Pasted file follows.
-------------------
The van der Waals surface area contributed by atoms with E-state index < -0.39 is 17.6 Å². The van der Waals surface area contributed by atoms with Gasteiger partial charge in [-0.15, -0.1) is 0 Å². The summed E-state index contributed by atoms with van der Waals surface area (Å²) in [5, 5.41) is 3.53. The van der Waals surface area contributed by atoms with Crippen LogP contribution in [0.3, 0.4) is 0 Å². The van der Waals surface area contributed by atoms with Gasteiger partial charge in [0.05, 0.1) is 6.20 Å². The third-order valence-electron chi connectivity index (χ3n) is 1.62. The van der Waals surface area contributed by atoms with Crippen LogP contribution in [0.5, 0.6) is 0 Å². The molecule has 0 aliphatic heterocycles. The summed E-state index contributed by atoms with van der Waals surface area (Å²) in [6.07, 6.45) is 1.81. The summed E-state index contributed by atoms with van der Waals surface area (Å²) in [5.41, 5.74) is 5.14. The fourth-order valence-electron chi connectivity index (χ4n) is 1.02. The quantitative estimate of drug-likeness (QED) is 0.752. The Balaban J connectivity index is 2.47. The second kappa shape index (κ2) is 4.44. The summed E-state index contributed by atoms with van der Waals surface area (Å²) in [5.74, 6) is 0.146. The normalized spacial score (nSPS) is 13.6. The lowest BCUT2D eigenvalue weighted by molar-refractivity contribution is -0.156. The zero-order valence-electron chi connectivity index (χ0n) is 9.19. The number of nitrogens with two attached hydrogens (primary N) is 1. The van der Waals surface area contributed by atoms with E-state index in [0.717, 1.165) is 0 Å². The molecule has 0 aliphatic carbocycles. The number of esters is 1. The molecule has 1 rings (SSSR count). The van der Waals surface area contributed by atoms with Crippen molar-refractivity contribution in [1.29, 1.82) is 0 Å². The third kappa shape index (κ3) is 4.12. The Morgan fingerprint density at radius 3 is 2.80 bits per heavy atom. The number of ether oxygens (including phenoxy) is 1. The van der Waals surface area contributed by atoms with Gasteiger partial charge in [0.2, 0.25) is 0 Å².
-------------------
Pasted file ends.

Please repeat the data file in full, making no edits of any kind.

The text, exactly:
The van der Waals surface area contributed by atoms with E-state index < -0.39 is 17.6 Å². The van der Waals surface area contributed by atoms with Gasteiger partial charge in [-0.15, -0.1) is 0 Å². The summed E-state index contributed by atoms with van der Waals surface area (Å²) in [5, 5.41) is 3.53. The van der Waals surface area contributed by atoms with Crippen LogP contribution in [0.3, 0.4) is 0 Å². The van der Waals surface area contributed by atoms with Gasteiger partial charge in [0.05, 0.1) is 6.20 Å². The third-order valence-electron chi connectivity index (χ3n) is 1.62. The van der Waals surface area contributed by atoms with Crippen LogP contribution in [0.5, 0.6) is 0 Å². The molecule has 0 aliphatic heterocycles. The summed E-state index contributed by atoms with van der Waals surface area (Å²) in [6.07, 6.45) is 1.81. The summed E-state index contributed by atoms with van der Waals surface area (Å²) in [5.41, 5.74) is 5.14. The fourth-order valence-electron chi connectivity index (χ4n) is 1.02. The quantitative estimate of drug-likeness (QED) is 0.752. The Balaban J connectivity index is 2.47. The second kappa shape index (κ2) is 4.44. The summed E-state index contributed by atoms with van der Waals surface area (Å²) in [5.74, 6) is 0.146. The normalized spacial score (nSPS) is 13.6. The lowest BCUT2D eigenvalue weighted by molar-refractivity contribution is -0.156. The zero-order valence-electron chi connectivity index (χ0n) is 9.19. The number of nitrogens with two attached hydrogens (primary N) is 1. The van der Waals surface area contributed by atoms with E-state index in [0.717, 1.165) is 0 Å². The molecule has 0 aliphatic carbocycles. The number of esters is 1. The molecule has 1 rings (SSSR count). The van der Waals surface area contributed by atoms with Crippen molar-refractivity contribution in [1.29, 1.82) is 0 Å². The third kappa shape index (κ3) is 4.12. The Morgan fingerprint density at radius 3 is 2.80 bits per heavy atom. The number of ether oxygens (including phenoxy) is 1. The van der Waals surface area contributed by atoms with Gasteiger partial charge in [0.2, 0.25) is 0 Å².